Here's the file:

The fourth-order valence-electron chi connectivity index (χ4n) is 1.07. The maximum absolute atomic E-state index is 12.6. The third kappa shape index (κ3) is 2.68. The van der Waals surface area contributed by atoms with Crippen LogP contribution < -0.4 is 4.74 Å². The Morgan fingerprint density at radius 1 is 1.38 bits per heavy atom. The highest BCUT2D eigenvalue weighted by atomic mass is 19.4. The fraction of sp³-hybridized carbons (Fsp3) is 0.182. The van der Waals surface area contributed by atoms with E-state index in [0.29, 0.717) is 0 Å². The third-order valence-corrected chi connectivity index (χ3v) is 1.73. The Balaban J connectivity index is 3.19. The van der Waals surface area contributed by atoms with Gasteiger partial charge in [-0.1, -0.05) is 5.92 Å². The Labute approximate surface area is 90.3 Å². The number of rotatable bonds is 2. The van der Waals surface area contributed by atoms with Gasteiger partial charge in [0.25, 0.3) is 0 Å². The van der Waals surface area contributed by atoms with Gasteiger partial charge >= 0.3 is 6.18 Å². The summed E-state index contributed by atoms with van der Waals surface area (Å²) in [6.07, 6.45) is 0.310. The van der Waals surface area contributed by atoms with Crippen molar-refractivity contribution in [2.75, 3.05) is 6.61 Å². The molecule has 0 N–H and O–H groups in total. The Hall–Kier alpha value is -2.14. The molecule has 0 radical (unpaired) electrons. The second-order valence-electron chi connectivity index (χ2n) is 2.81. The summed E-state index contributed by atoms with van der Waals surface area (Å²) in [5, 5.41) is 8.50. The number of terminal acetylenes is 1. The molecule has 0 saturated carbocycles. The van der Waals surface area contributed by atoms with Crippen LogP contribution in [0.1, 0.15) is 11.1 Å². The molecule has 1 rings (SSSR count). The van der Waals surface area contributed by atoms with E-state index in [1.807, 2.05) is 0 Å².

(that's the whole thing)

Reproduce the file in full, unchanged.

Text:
The fourth-order valence-electron chi connectivity index (χ4n) is 1.07. The maximum absolute atomic E-state index is 12.6. The third kappa shape index (κ3) is 2.68. The van der Waals surface area contributed by atoms with Crippen LogP contribution < -0.4 is 4.74 Å². The Morgan fingerprint density at radius 1 is 1.38 bits per heavy atom. The highest BCUT2D eigenvalue weighted by atomic mass is 19.4. The fraction of sp³-hybridized carbons (Fsp3) is 0.182. The van der Waals surface area contributed by atoms with E-state index in [0.29, 0.717) is 0 Å². The third-order valence-corrected chi connectivity index (χ3v) is 1.73. The Balaban J connectivity index is 3.19. The van der Waals surface area contributed by atoms with Gasteiger partial charge in [-0.1, -0.05) is 5.92 Å². The Labute approximate surface area is 90.3 Å². The number of rotatable bonds is 2. The van der Waals surface area contributed by atoms with Gasteiger partial charge in [0.25, 0.3) is 0 Å². The van der Waals surface area contributed by atoms with Gasteiger partial charge >= 0.3 is 6.18 Å². The summed E-state index contributed by atoms with van der Waals surface area (Å²) in [6.07, 6.45) is 0.310. The van der Waals surface area contributed by atoms with Crippen molar-refractivity contribution in [2.75, 3.05) is 6.61 Å². The molecule has 0 N–H and O–H groups in total. The Hall–Kier alpha value is -2.14. The molecule has 0 radical (unpaired) electrons. The second-order valence-electron chi connectivity index (χ2n) is 2.81. The summed E-state index contributed by atoms with van der Waals surface area (Å²) in [5, 5.41) is 8.50. The number of terminal acetylenes is 1. The molecule has 0 saturated carbocycles. The van der Waals surface area contributed by atoms with Crippen LogP contribution in [0.1, 0.15) is 11.1 Å². The molecule has 1 rings (SSSR count). The van der Waals surface area contributed by atoms with E-state index in [1.807, 2.05) is 0 Å².